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Friday, January 02, 2009

Phase out of 100W light bulbs begins in the UK
Yesterday, 1 Jan 2009, a voluntary agreement between the UK government and the country's retailers came into force, which will see 100W (<60W) domestic incandescent light bulbs being phased out by many of the UK's biggest shops, as suppliers cease to replace their stock of inefficient light bulbs.

Once the existing stock has been used up incandescent light bulbs will be replaced by halogen lamps (which use 25% less electricity) and compact fluorescent lamps (which use 65-80% less electricity to produce an equivalent amount of light).

Although the making of this agreement was little noticed it has already resulted in 150W (<100W) light bulbs being phased out and will be extended to include 60W (<40W) light bulbs next year...

In addition, a legally binding EU-wide ban on 100W light bulbs will also come into force in September 2009 and a similar ban is due to come into force in Australia in Nov 2009 (although BTB has been unable to find any of the relevant legislation from Australia online yet).

In a recent review of the performance of compact fluorescent lamps, which the Ban The Bulb campaign conducted for The Guardian newspaper, Tesco (81p), GE (£4 each) and Philips (£4 each) were found to offer the best energy saving alternatives to 100W incandescents.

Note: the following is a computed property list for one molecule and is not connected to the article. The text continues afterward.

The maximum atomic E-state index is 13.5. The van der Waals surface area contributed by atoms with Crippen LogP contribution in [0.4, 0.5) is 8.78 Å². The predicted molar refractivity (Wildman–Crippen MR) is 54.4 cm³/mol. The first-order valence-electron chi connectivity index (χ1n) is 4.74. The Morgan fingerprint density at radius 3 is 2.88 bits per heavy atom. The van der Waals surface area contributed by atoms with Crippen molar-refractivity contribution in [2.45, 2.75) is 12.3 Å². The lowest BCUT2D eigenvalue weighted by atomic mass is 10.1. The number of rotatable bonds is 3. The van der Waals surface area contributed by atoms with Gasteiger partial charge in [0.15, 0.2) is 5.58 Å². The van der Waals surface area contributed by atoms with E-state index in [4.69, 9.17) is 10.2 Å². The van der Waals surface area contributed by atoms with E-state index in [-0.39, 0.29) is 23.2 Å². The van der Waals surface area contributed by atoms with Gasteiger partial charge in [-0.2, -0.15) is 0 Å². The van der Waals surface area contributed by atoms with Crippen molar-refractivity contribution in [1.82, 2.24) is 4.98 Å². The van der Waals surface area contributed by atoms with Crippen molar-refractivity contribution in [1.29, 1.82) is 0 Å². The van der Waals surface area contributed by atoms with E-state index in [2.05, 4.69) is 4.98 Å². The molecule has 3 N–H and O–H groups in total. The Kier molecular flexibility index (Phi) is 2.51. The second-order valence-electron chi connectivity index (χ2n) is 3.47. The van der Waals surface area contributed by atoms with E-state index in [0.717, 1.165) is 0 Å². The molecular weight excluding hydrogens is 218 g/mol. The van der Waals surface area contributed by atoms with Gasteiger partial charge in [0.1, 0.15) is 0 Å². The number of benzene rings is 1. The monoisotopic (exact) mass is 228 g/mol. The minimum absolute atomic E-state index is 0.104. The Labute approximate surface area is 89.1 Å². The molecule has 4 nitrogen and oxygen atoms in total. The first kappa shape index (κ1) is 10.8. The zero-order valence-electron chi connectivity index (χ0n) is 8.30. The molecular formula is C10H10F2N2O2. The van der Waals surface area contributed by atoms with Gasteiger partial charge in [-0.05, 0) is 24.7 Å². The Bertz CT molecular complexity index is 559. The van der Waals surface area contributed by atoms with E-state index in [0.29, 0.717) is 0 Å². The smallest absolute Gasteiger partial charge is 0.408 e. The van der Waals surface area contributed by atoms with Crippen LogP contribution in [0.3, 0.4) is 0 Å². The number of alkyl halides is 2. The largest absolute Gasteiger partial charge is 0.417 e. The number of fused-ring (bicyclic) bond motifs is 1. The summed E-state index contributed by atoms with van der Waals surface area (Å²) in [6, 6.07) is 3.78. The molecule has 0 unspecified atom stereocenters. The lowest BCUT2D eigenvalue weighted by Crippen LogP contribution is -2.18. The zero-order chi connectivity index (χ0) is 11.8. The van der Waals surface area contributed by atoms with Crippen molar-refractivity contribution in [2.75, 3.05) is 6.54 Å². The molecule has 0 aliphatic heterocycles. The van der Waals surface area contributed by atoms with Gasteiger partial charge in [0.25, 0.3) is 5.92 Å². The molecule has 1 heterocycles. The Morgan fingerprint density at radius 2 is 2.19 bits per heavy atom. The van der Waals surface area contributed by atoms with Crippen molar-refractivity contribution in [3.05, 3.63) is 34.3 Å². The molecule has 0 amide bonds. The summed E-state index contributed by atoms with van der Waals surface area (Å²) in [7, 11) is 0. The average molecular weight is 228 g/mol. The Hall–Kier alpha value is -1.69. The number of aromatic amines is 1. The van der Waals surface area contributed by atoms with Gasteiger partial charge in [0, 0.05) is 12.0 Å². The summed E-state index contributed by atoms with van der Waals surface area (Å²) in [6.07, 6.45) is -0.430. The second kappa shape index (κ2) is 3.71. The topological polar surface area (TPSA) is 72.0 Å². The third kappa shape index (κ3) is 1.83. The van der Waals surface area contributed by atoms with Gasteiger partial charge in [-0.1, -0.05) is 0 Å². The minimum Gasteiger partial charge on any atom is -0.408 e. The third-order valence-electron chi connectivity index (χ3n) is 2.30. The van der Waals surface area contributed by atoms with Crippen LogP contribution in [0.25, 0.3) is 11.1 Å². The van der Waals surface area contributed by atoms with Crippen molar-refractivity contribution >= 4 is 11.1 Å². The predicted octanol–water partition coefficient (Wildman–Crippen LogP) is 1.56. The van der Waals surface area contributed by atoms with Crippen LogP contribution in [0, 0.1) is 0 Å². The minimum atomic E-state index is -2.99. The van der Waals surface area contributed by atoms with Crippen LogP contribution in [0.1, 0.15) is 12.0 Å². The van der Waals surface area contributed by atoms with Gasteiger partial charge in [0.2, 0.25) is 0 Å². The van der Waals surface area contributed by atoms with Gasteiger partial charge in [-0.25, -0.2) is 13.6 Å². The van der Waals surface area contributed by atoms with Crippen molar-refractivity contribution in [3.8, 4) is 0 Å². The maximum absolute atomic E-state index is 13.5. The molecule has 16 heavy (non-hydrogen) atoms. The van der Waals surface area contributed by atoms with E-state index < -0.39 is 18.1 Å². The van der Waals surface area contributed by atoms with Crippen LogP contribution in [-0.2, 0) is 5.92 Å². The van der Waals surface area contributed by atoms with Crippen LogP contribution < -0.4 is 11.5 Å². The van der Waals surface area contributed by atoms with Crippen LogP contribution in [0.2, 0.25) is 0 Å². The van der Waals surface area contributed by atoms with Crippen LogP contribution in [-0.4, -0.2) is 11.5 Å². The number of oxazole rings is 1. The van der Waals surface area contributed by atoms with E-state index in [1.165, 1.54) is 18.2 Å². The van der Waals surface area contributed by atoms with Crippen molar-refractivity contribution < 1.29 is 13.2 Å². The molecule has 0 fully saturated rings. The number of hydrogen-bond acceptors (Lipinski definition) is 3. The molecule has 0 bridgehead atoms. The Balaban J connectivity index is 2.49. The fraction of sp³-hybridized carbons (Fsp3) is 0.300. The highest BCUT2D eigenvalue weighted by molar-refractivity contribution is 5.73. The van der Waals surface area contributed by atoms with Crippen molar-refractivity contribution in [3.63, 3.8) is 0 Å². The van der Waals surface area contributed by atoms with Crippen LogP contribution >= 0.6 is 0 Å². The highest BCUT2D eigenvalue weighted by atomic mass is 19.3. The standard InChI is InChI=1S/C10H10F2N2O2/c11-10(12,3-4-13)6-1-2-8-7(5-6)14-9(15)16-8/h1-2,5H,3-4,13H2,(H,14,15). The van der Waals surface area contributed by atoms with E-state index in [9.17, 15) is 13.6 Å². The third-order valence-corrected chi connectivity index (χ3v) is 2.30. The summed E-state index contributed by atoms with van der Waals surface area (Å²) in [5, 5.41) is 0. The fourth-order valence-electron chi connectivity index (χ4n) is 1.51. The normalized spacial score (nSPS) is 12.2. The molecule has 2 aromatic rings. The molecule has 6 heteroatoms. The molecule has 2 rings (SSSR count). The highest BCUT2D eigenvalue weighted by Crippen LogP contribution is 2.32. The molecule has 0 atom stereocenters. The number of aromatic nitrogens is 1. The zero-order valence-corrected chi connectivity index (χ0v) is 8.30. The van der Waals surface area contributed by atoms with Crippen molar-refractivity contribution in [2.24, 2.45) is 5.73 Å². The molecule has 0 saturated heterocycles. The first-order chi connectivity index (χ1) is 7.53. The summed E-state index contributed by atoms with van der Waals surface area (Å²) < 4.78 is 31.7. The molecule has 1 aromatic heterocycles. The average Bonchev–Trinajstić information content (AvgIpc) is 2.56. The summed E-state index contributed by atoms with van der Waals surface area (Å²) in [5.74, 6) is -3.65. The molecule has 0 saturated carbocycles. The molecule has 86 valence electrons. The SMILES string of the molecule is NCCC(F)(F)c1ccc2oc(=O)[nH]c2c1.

Following recent improvements in LEDs, Ban The Bulb campaign believes that before long incandescents, halogen lamps and CFLs will all be replaced by domestic LEDs, which offer 90% energy savings and 25x -50x longer lifetimes are the future.

This campaign is certainly very pleased with the performance of the domestic table lamp 4W LED substitute for 40W incandescents made by ECOLED.

Apart from offering massive energy savings and much longer lifetimes, LEDs offer instant full brightness, dimmability and zero mercury content.

LEDs are still rather expensive to buy, so Ban The Bulb would like to see governments taking rapid and firm measures to ensure that this functional and available technology is brought to the mass market as quickly as possible, so that it can benefit from the economies of scale.

Making full use of LEDs would help consumers to save money on their energy bills, help energy companies to build fewer power stations and enable the environment to benefit from significantly fewer lighting associated carbon emissions than is currently the case (if the whole of the EU used CFLs instead of incandescents this would save 23 - 53 Million tonnes of CO2 per annum across Europe or put another way 10 power station's worth of electricity).

Anyway, the Ban The Bulb campaign is glad with the progress that has been made since it was set up in Feb 2005, and invited to write an article for BBC News Online in Feb 2006, so let's see whether LEDs can be made the new target within 2009!

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